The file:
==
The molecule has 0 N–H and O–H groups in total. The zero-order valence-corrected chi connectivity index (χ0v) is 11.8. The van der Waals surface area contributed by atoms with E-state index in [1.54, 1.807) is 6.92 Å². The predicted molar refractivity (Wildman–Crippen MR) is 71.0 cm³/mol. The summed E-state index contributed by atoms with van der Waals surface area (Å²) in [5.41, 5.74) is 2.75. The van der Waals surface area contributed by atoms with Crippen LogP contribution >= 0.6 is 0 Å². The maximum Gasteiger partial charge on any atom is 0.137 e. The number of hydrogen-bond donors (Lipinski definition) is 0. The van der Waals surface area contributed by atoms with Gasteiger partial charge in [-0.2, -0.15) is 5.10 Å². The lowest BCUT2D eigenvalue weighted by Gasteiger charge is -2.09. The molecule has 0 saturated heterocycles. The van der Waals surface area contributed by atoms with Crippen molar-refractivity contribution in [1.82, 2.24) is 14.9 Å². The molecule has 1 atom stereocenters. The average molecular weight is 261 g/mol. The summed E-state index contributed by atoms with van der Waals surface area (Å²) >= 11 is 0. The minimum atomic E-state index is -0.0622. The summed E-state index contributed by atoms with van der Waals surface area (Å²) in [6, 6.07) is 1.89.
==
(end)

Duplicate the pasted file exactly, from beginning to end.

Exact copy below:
The molecule has 0 N–H and O–H groups in total. The zero-order valence-corrected chi connectivity index (χ0v) is 11.8. The van der Waals surface area contributed by atoms with E-state index in [1.54, 1.807) is 6.92 Å². The predicted molar refractivity (Wildman–Crippen MR) is 71.0 cm³/mol. The summed E-state index contributed by atoms with van der Waals surface area (Å²) in [5.41, 5.74) is 2.75. The van der Waals surface area contributed by atoms with Crippen LogP contribution >= 0.6 is 0 Å². The maximum Gasteiger partial charge on any atom is 0.137 e. The number of hydrogen-bond donors (Lipinski definition) is 0. The van der Waals surface area contributed by atoms with Gasteiger partial charge in [-0.2, -0.15) is 5.10 Å². The lowest BCUT2D eigenvalue weighted by Gasteiger charge is -2.09. The molecule has 0 saturated heterocycles. The van der Waals surface area contributed by atoms with Crippen molar-refractivity contribution in [1.82, 2.24) is 14.9 Å². The molecule has 1 atom stereocenters. The average molecular weight is 261 g/mol. The summed E-state index contributed by atoms with van der Waals surface area (Å²) >= 11 is 0. The minimum atomic E-state index is -0.0622. The summed E-state index contributed by atoms with van der Waals surface area (Å²) in [6, 6.07) is 1.89.